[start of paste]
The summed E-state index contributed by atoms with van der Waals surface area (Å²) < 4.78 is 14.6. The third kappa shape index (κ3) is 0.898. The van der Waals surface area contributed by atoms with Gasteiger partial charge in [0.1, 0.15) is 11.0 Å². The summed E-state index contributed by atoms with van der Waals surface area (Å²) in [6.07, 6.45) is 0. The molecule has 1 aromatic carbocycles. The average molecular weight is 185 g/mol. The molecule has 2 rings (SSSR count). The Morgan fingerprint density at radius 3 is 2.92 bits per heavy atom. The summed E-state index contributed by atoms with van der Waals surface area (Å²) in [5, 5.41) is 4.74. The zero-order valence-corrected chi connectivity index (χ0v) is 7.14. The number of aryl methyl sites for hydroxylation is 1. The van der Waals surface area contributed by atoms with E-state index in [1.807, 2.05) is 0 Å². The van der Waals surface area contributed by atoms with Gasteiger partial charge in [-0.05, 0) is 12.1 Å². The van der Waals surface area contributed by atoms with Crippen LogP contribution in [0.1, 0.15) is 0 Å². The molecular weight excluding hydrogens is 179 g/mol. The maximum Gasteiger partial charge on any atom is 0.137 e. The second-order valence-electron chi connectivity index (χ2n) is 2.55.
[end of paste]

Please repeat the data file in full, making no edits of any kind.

The summed E-state index contributed by atoms with van der Waals surface area (Å²) < 4.78 is 14.6. The third kappa shape index (κ3) is 0.898. The van der Waals surface area contributed by atoms with Gasteiger partial charge in [0.1, 0.15) is 11.0 Å². The summed E-state index contributed by atoms with van der Waals surface area (Å²) in [6.07, 6.45) is 0. The molecule has 1 aromatic carbocycles. The average molecular weight is 185 g/mol. The molecule has 2 rings (SSSR count). The Morgan fingerprint density at radius 3 is 2.92 bits per heavy atom. The summed E-state index contributed by atoms with van der Waals surface area (Å²) in [5, 5.41) is 4.74. The zero-order valence-corrected chi connectivity index (χ0v) is 7.14. The number of aryl methyl sites for hydroxylation is 1. The van der Waals surface area contributed by atoms with E-state index in [1.807, 2.05) is 0 Å². The van der Waals surface area contributed by atoms with Gasteiger partial charge in [-0.05, 0) is 12.1 Å². The van der Waals surface area contributed by atoms with Crippen LogP contribution in [0.1, 0.15) is 0 Å². The molecular weight excluding hydrogens is 179 g/mol. The maximum Gasteiger partial charge on any atom is 0.137 e. The second-order valence-electron chi connectivity index (χ2n) is 2.55.